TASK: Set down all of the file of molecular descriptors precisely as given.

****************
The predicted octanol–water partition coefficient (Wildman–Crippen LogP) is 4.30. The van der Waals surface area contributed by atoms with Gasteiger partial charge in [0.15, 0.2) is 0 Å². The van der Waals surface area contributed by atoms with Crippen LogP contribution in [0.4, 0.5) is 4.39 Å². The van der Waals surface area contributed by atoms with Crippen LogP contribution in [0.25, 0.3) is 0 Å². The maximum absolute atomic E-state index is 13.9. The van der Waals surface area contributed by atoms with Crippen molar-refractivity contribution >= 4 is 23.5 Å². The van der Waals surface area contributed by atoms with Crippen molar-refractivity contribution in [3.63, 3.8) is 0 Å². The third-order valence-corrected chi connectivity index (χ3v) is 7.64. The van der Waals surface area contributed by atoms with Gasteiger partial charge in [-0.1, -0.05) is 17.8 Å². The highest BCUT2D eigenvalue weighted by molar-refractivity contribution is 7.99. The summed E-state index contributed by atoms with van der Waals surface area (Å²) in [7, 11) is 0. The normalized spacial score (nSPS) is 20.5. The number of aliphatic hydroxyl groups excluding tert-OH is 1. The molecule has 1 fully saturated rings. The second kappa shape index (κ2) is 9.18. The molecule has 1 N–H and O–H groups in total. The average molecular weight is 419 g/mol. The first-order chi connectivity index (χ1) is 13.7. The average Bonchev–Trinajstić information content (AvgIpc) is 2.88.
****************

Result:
The predicted octanol–water partition coefficient (Wildman–Crippen LogP) is 4.30. The van der Waals surface area contributed by atoms with Gasteiger partial charge in [0.15, 0.2) is 0 Å². The van der Waals surface area contributed by atoms with Crippen LogP contribution in [0.4, 0.5) is 4.39 Å². The van der Waals surface area contributed by atoms with Crippen LogP contribution in [0.25, 0.3) is 0 Å². The maximum absolute atomic E-state index is 13.9. The van der Waals surface area contributed by atoms with Crippen molar-refractivity contribution >= 4 is 23.5 Å². The van der Waals surface area contributed by atoms with Crippen molar-refractivity contribution in [3.63, 3.8) is 0 Å². The third-order valence-corrected chi connectivity index (χ3v) is 7.64. The van der Waals surface area contributed by atoms with Gasteiger partial charge in [-0.1, -0.05) is 17.8 Å². The highest BCUT2D eigenvalue weighted by molar-refractivity contribution is 7.99. The summed E-state index contributed by atoms with van der Waals surface area (Å²) in [7, 11) is 0. The normalized spacial score (nSPS) is 20.5. The number of aliphatic hydroxyl groups excluding tert-OH is 1. The molecule has 1 fully saturated rings. The second kappa shape index (κ2) is 9.18. The molecule has 1 N–H and O–H groups in total. The average molecular weight is 419 g/mol. The first-order chi connectivity index (χ1) is 13.7. The average Bonchev–Trinajstić information content (AvgIpc) is 2.88.